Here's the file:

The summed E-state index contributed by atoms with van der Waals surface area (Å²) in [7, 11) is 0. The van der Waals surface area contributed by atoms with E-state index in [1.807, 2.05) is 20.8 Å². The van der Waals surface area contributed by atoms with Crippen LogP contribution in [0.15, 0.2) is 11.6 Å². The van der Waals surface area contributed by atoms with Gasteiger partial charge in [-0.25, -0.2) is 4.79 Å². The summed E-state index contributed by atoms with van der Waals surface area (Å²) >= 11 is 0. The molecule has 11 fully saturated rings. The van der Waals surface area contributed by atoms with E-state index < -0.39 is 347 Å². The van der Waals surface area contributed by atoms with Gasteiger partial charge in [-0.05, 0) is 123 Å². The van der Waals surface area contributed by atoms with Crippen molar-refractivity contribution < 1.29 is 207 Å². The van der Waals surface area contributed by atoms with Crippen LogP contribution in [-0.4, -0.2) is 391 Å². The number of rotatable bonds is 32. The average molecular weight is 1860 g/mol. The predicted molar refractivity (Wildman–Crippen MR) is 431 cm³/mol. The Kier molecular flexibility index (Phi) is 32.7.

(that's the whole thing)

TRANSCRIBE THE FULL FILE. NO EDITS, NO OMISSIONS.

The summed E-state index contributed by atoms with van der Waals surface area (Å²) in [7, 11) is 0. The van der Waals surface area contributed by atoms with E-state index in [1.807, 2.05) is 20.8 Å². The van der Waals surface area contributed by atoms with Crippen LogP contribution in [0.15, 0.2) is 11.6 Å². The van der Waals surface area contributed by atoms with Gasteiger partial charge in [-0.25, -0.2) is 4.79 Å². The summed E-state index contributed by atoms with van der Waals surface area (Å²) >= 11 is 0. The molecule has 11 fully saturated rings. The van der Waals surface area contributed by atoms with E-state index < -0.39 is 347 Å². The van der Waals surface area contributed by atoms with Gasteiger partial charge in [-0.05, 0) is 123 Å². The van der Waals surface area contributed by atoms with Crippen molar-refractivity contribution < 1.29 is 207 Å². The van der Waals surface area contributed by atoms with Crippen LogP contribution in [-0.4, -0.2) is 391 Å². The number of rotatable bonds is 32. The average molecular weight is 1860 g/mol. The predicted molar refractivity (Wildman–Crippen MR) is 431 cm³/mol. The Kier molecular flexibility index (Phi) is 32.7.